Daily blogs from the frontlines of the Greenpeace planet down under. 

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  • James Hansen’s open letter to John Key

    Blogpost by Jay - May 25, 2011 at 11:38 3 comments

    The world’s foremost climate scientist, James Hansen, has finished his tour of New Zealand. Before he left, he wrote an open letter to John Key, on behalf of the young people of New Zealand, and, one of the groups that – along with Greenpeace – brought Dr Hansen to New Zealand.

    Here is that letter, in full. It’s a great read.

    Rt Hon John Key

    Prime Minister of New Zealand

    Parliament Buildings



    Dear Prime Minister Key,

    Encouraged by youth of New Zealand, especially members of the organization, I write this open letter to inform you of recent advances in understanding of climate change, consequences for young people and nature, and implications for government policies.

    I recognize that New Zealanders, blessed with a land of rare beauty, are deeply conce... Read more >

  • Nick Young is Greenpeace New Zealand’s Web Manager, but right now he’s on the Greenpeace vessel Arctic Sunrise, in the Arctic Circle.

    The oil industry is pushing further and further into the world’s most remote and pristine environments, to drill in deep and deeper water, in its pursuit of the last drops of oil. That search has taken it both to the Arctic, and to New Zealand. Greenpeace is campaigning against this around the world, because of the increased risk of spills that come from operating in extreme environments like the Arctic, and in deep water, and because any oil recovered from the final frontiers of the fossil fuels industry will only make the climate crisis worse.

    Despite it being the size of a small cathedral, locating Cairn Energy’s oil rig Leiv Eiriksson amongst the iceb... Read more >

  • The cleantech political race begins

    Blogpost by Nathan - May 23, 2011 at 15:59 1 comment

    This weekend, Labour fired the starting gun on their election campaign by offering a glimpse of their vision for rebuilding the nation's economy.

    Bruised from the debate that engulfed last week’s budget cuts, the opposition party have set about putting some distance between themselves and John Key's slash and burn approach to the economy by articulating a cleaner, smarter vision for our future.

    There's no question that the Government's budget was a missed opportunity to create jobs and stimulate sustainable economic recovery by failing to signal investment in our home grown potential in the clean energy sector. Instead, the Government chose to back the nation’s biggest polluters to the tune of nearly a billion dollars of taxpayer’s money, and in doing so deny Kiwi clean tech businesse... Read more >

  • The Flotilla’s back … but we’ve only just begun

    Blogpost by Jay Harkness - May 23, 2011 at 11:15

    If a Petrobras executive had happened to be on Auckland’s waterfront on the morning of Saturday, May 21, they would now be seriously worried about their company’s investment into deep sea oil in New Zealand.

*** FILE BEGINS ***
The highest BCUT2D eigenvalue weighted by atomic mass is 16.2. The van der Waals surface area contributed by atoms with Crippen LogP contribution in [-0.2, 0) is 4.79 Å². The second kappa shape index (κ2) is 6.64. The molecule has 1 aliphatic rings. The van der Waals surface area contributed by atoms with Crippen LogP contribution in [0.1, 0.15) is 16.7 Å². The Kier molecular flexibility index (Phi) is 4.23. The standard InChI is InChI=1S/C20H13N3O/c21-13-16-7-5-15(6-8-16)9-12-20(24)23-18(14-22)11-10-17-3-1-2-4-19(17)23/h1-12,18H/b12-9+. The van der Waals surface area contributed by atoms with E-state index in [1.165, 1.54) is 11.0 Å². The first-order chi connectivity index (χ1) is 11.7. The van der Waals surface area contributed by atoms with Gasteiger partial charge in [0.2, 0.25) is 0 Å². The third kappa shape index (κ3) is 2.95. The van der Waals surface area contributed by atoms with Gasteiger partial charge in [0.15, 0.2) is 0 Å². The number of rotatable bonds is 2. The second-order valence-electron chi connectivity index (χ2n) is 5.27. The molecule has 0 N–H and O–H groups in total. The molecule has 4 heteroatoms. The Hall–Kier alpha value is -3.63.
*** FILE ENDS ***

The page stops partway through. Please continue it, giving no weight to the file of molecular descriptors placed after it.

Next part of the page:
That’s because they would have seen the strength of the opposition evident at the welcome home for the Flotilla to Stop Deep Sea Oil. It was noisy, passionate, and determined.

    A huge contingent from the iwi te Whānau-ā-Apanui made the trip from the East Cape. As well as being there to celebrate the Flotilla’s achievements, the iwi also wanted to make it clear, as spokeswoman Dayle Takitimu put it, that they are obligated to make sure that deep sea oil drilling does not happen in the Raukumara Basin.  

    Five of the Flotilla vessels were tied up to Princes Wharf: Secret Affair, Tiam... Read more >

  • Will the rush for Arctic oil push us over a stupidity tipping point?

    Blogpost by Iris Cheng - May 20, 2011 at 11:26

    The Arctic sea ice has retreated steadily for the past 10 years reaching record lows, or close to it, every year. The retreat promises to reveal all manner of riches for those willing to risk everything. Unfortunately there seems to be no shortage of takers.

    The world seems to be racing headlong towards a point of no return – one that seems to me best described as a ‘stupidity tipping point’. Allow me to show you:

    Exhibit 1

    Faced with possibly the most worrying and unequivocal sign of climate change, our collective response seems not one of sense and urgency, but more of joy and greed. As the diplomatic cables released by Wikileaks last week showed, respectable national leaders are about to tip over from the realm of reason to descend into a frenzied resource grab. An ‘Arctic carve up’, ... Read more >

  • Pams: a change of tuna

    Blogpost by pcrawfor - May 17, 2011 at 12:57

    Good news last week with the Pams brand starting to take steps towards changing its canned tuna to sustainable sources.

    In the last three weeks more than 5000 of our supporters have emailed the ‘change your tuna’ message to the five main brands of ... Read more >

  • Searching for an Arctic Council that will Rescue the Arctic

    Blogpost by Truls Gulowsen - May 16, 2011 at 12:03

    The ministerial meeting of the Arctic Council in Nuuk has just ended to great fanfare with the foreign ministers from eight countries focusing media on the signing of the new search and rescue agreement. Greenpeace welcomes an empowered Arctic Coun... Read more >

  • Prime Minister Seriously Misrepresents Meeting with Tribal Leaders

    Blogpost by Dayle Takitimu - May 13, 2011 at 11:06 3 comments

    This week John Key has been reported publicly saying “he had met with Ngati Porou and Whanau Apanui representatives last week and they had reiterated they were not opposed to progress or mining but wanted reassurance that it be done in a way that wa... Read more >

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